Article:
Scottish Universities Face £20 Million Carbon Bill

SCOTTISH universities, currently facing major financial cuts, have been rocked by research that estimates that they face a new tax to cut carbon emissions of up to £20 million.

The UK’s Carbon Reduction Commitment Energy Efficiency Scheme (CRC) is to apply the tax to higher education institutions across Scotland between 2012 and 2016 reports Herald Scotland.

Not that it will be just education that will be affected, businesses that use large amounts of energy will also have to pay the tax calculated on the amount of their CO2 emissions. The Scheme does mean that any revenue generated will reduce as an organisations energy efficiency and hence CO2 emissions improved.

Initially the CRC Scheme promised to reward financially any organisations and businesses who could prove their reduction in greenhouse gas emissions, with the money generated from a tax on those who proved inefficient in their energy use, but the UK Government changed the original plan and will now keep all the funding, they claim to reinvest in low-carbon technologies.

Universities publicly supported any such efforts to cut emissions but now they are concerned about the scale what they may have to pay out from already assailed funds.

The CRC Scheme timing couldn’t be worse for higher education in Scotland with universities facing reductions in their teaching budget of nearly 11 percent for 2010/11, representing a funding drop of £69 million, a reduction from £678m to £609m.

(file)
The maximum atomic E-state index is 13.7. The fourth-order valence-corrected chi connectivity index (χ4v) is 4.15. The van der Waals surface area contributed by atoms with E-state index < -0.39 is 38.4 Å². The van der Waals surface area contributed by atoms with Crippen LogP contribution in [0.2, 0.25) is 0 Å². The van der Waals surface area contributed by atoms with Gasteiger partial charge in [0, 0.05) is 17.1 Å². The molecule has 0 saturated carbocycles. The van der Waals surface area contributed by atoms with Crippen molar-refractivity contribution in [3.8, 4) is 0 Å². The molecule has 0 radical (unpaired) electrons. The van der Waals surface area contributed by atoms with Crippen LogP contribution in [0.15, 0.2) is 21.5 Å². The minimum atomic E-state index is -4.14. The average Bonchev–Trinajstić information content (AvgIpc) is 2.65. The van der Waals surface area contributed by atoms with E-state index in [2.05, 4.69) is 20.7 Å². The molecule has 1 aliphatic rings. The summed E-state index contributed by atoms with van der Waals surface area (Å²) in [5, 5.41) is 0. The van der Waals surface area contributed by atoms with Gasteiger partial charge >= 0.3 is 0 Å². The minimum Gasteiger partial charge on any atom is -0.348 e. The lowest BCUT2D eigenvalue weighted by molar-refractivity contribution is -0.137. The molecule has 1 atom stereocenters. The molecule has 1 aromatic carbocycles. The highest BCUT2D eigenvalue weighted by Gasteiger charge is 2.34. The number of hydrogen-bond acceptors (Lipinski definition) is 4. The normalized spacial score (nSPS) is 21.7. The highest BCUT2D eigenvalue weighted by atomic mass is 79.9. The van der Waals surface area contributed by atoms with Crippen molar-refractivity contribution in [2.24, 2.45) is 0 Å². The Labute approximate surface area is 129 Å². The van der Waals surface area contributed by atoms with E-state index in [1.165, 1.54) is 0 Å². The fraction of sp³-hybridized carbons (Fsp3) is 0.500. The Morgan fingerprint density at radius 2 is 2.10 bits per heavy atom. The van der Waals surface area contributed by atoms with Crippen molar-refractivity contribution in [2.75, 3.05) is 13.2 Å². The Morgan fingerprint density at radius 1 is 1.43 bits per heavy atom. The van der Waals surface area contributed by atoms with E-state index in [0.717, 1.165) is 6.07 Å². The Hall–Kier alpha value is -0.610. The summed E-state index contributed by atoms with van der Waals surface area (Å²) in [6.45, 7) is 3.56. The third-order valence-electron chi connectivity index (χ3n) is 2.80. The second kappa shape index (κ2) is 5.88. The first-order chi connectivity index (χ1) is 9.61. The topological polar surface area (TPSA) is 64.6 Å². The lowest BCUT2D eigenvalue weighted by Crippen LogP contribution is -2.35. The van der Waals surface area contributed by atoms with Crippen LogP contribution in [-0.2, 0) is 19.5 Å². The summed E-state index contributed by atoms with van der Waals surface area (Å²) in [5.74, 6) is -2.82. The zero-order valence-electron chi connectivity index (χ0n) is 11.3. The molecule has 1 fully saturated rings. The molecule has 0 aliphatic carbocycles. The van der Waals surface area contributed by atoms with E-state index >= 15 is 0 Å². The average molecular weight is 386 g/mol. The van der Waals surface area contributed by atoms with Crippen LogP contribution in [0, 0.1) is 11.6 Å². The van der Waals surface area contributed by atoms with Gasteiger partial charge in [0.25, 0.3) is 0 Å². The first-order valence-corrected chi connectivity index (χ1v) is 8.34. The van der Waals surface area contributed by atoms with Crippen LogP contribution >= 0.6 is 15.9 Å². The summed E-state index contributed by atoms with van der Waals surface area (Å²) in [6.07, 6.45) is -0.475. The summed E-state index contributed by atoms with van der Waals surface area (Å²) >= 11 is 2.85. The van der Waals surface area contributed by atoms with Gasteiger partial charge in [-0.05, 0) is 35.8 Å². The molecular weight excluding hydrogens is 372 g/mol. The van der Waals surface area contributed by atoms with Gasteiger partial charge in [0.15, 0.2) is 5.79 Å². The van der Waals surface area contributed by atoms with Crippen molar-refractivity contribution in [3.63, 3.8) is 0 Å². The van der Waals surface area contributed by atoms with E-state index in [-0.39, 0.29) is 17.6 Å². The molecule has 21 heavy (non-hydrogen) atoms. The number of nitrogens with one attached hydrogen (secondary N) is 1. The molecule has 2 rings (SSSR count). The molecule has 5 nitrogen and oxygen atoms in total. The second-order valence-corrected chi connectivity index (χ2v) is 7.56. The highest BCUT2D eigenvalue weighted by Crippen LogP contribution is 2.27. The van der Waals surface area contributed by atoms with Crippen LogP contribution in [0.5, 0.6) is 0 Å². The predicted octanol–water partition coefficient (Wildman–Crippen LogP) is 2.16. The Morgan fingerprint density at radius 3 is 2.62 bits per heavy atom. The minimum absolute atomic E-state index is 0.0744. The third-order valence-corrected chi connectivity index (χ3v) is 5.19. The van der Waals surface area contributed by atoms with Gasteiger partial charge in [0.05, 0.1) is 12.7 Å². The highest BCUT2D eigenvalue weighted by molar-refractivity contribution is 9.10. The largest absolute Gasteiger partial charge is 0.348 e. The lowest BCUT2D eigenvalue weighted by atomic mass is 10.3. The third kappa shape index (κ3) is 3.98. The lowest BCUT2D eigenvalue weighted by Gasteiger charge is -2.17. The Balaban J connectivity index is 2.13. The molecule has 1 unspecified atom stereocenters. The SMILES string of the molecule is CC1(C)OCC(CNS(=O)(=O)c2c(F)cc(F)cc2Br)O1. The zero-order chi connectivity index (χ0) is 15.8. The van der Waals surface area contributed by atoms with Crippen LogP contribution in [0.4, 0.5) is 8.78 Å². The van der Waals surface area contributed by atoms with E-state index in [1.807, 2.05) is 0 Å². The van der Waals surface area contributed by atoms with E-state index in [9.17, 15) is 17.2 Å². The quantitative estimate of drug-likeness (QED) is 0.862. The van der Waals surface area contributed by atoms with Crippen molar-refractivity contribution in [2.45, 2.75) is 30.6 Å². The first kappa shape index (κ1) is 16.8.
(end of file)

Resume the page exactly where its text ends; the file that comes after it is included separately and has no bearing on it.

Kevin Houston, of Carbon Masters, who advise businesses on how to reduce carbon emissions, said the Scottish university sector will be hit hard. A table of Scottish universities compiled by Houston shows how ever increasing energy costs are likely to be added to the woes of a carbon tax.

“Scottish universities are facing a multimillion-pound bill over the next few years because of the new carbon tax and they will have to plan for it.

“There are considerable sums of money that universities will have to pay, but it is important to see this in the context of the funding cuts. The other concern is that we believe energy prices will continue to rise, which will cost universities more because they are significant users of electricity.

“Even if they dramatically improve their efficiency they will still face significant bills.” Houston concluded.

Picture by Jonathan Oldenbuck

Friday 7th January 2011

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